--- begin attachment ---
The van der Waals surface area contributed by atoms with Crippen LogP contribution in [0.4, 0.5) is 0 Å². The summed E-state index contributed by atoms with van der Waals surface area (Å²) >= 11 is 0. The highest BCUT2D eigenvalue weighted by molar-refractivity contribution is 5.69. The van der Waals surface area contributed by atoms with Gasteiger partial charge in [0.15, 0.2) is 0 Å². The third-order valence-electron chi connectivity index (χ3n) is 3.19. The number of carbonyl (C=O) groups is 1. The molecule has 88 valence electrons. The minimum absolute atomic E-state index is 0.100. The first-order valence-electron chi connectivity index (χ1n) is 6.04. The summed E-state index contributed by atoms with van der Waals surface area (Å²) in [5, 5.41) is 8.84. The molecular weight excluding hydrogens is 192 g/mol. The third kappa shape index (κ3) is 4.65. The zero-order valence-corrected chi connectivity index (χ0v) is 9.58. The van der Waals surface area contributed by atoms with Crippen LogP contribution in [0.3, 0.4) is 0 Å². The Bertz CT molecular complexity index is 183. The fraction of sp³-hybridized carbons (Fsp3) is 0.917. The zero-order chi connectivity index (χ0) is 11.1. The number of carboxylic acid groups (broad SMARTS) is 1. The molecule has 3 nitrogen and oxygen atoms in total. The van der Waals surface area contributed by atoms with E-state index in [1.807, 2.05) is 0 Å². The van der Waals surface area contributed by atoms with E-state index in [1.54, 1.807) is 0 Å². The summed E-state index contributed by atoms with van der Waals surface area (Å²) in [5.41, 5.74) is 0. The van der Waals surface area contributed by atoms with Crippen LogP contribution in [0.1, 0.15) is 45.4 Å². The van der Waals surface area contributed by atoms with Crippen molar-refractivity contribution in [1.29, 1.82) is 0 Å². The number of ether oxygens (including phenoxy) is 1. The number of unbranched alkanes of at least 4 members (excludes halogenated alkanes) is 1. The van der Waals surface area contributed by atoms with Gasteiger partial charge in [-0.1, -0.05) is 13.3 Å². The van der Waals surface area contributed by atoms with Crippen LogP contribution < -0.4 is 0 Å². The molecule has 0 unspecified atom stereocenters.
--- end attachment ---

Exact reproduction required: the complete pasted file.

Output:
The van der Waals surface area contributed by atoms with Crippen LogP contribution in [0.4, 0.5) is 0 Å². The summed E-state index contributed by atoms with van der Waals surface area (Å²) >= 11 is 0. The highest BCUT2D eigenvalue weighted by molar-refractivity contribution is 5.69. The van der Waals surface area contributed by atoms with Gasteiger partial charge in [0.15, 0.2) is 0 Å². The third-order valence-electron chi connectivity index (χ3n) is 3.19. The number of carbonyl (C=O) groups is 1. The molecule has 88 valence electrons. The minimum absolute atomic E-state index is 0.100. The first-order valence-electron chi connectivity index (χ1n) is 6.04. The summed E-state index contributed by atoms with van der Waals surface area (Å²) in [5, 5.41) is 8.84. The molecular weight excluding hydrogens is 192 g/mol. The third kappa shape index (κ3) is 4.65. The zero-order valence-corrected chi connectivity index (χ0v) is 9.58. The van der Waals surface area contributed by atoms with Crippen LogP contribution in [0.3, 0.4) is 0 Å². The Bertz CT molecular complexity index is 183. The fraction of sp³-hybridized carbons (Fsp3) is 0.917. The zero-order chi connectivity index (χ0) is 11.1. The number of carboxylic acid groups (broad SMARTS) is 1. The molecule has 3 nitrogen and oxygen atoms in total. The van der Waals surface area contributed by atoms with E-state index in [1.807, 2.05) is 0 Å². The van der Waals surface area contributed by atoms with E-state index in [1.54, 1.807) is 0 Å². The summed E-state index contributed by atoms with van der Waals surface area (Å²) in [5.41, 5.74) is 0. The van der Waals surface area contributed by atoms with Crippen LogP contribution in [0.1, 0.15) is 45.4 Å². The van der Waals surface area contributed by atoms with Crippen molar-refractivity contribution in [1.29, 1.82) is 0 Å². The number of ether oxygens (including phenoxy) is 1. The number of unbranched alkanes of at least 4 members (excludes halogenated alkanes) is 1. The van der Waals surface area contributed by atoms with Gasteiger partial charge in [-0.1, -0.05) is 13.3 Å². The van der Waals surface area contributed by atoms with Crippen LogP contribution < -0.4 is 0 Å². The molecule has 0 unspecified atom stereocenters.